This article compares causal and constitutive explanation. While scientific inquiry usually addresses both causal and constitutive questions, making the distinction is crucial for a detailed understanding of scientific questions and their interrelations. These explanations have different kinds of explananda and they track different sorts of dependencies. Constitutive explanations do not address events or behaviors, but causal capacities. While there are some interesting relations between building and causal manipulation, causation and constitution are not to be confused. Constitution is a synchronous and (...) asymmetric relation between relata that cannot be conceived as independent existences. However, despite their metaphysical differences, the same key ideas about explanation largely apply to both. Causal and constitutive explanations face similar challenges (such as the problems of relevance and explanatory regress) and both are in the business of mapping networks of counterfactual dependence—i.e. mechanisms—although the relevant counterfactuals are of a different sort. In the final section the issue of developmental explanation is discussed. It is argued that developmental explanations deserve their own place in taxonomy of explanations, although ultimately developmental dependencies can be analyzed as combinations of causal and constitutive dependencies. Hence, causal and constitutive explanation are distinct, but not always completely separate forms of explanation. (shrink)
This paper provides an inferentialist account of model-based understanding by combining a counterfactual account of explanation and an inferentialist account of representation with a view of modeling as extended cognition. This account makes it understandable how the manipulation of surrogate systems like models can provide genuinely new empirical understanding about the world. Similarly, the account provides an answer to the question how models, that always incorporate assumptions that are literally untrue of the model target, can still provide factive explanations. Finally, (...) the paper shows how the contrastive counterfactual theory of explanation can provide tools for assessing the explanatory power of models. (shrink)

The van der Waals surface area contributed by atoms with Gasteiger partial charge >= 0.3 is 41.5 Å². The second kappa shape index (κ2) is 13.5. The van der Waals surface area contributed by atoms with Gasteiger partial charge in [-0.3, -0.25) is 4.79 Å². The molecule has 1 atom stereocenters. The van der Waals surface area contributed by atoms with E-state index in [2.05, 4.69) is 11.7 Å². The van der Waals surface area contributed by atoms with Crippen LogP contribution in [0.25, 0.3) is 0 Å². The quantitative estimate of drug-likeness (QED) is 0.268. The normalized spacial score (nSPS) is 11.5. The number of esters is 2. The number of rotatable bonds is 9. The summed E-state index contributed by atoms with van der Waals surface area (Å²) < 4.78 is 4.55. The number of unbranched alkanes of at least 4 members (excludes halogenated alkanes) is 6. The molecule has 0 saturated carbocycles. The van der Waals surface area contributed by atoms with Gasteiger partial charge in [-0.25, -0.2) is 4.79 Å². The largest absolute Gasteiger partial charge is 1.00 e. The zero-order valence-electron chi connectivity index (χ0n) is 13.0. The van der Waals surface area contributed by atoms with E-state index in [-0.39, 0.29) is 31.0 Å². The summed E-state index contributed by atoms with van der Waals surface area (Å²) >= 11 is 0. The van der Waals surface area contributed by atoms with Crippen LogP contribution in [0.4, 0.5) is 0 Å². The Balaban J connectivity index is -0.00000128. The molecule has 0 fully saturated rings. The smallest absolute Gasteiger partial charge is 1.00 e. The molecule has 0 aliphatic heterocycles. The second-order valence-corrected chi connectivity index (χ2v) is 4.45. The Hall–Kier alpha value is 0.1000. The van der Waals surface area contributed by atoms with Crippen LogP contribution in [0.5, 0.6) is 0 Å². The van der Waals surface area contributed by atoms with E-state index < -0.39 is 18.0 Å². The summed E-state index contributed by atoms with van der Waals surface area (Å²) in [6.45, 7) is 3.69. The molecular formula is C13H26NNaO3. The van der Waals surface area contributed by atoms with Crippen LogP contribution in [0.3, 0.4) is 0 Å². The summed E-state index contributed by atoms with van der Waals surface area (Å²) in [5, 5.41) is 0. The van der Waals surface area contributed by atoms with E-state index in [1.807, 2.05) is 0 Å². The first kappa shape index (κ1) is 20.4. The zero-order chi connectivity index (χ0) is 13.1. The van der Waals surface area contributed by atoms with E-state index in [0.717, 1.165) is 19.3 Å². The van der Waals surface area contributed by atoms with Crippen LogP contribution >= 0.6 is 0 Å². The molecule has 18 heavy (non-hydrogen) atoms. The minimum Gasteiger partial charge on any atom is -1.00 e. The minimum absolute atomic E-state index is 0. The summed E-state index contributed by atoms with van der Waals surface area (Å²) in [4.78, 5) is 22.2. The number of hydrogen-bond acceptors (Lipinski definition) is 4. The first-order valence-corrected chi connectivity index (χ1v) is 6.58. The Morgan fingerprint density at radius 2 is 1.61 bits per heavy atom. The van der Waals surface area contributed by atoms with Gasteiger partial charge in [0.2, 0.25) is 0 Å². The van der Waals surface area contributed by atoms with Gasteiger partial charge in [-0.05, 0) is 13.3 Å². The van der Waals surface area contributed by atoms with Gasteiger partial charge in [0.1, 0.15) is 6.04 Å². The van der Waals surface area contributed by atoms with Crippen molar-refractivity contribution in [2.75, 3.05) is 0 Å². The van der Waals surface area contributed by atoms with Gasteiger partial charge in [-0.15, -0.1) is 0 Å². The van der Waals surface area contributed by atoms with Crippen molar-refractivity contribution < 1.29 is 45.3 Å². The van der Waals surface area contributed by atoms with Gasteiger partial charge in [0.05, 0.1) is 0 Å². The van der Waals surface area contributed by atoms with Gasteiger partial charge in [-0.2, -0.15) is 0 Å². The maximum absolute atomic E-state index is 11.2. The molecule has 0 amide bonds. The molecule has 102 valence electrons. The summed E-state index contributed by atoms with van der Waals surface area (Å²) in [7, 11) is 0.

In this chapter I will employ a well-known scientific research heuristic that studies how something works by focusing on circumstances in which it does not work. Rather than trying to describe what scientific understanding would ideally look like, I will try to learn something about it by observing mundane cases where understanding is partly illusory. My main thesis is that scientists are prone to the illusion of depth of understanding (IDU), and as a consequence they sometimes overestimate the detail, coherence, (...) and depth of their understanding. I will analyze the notion of understanding and its relation to a sense of understanding. In order to make plausible the claim that these are often disconnected, I will describe an interesting series of psychological experiments by Frank Keil and his coauthors that suggests that ordinary people routinely overestimate the depth of their understanding. en I will argue that we should take seriously the possibility that scientific cognition is also aðected by IDU and spell out some possible causes of explanatory illusions in science. I will conclude this chapter by discussing how scientific explanatory practices could be improved and how the philosophy of science might be able to contribute to this process. (shrink)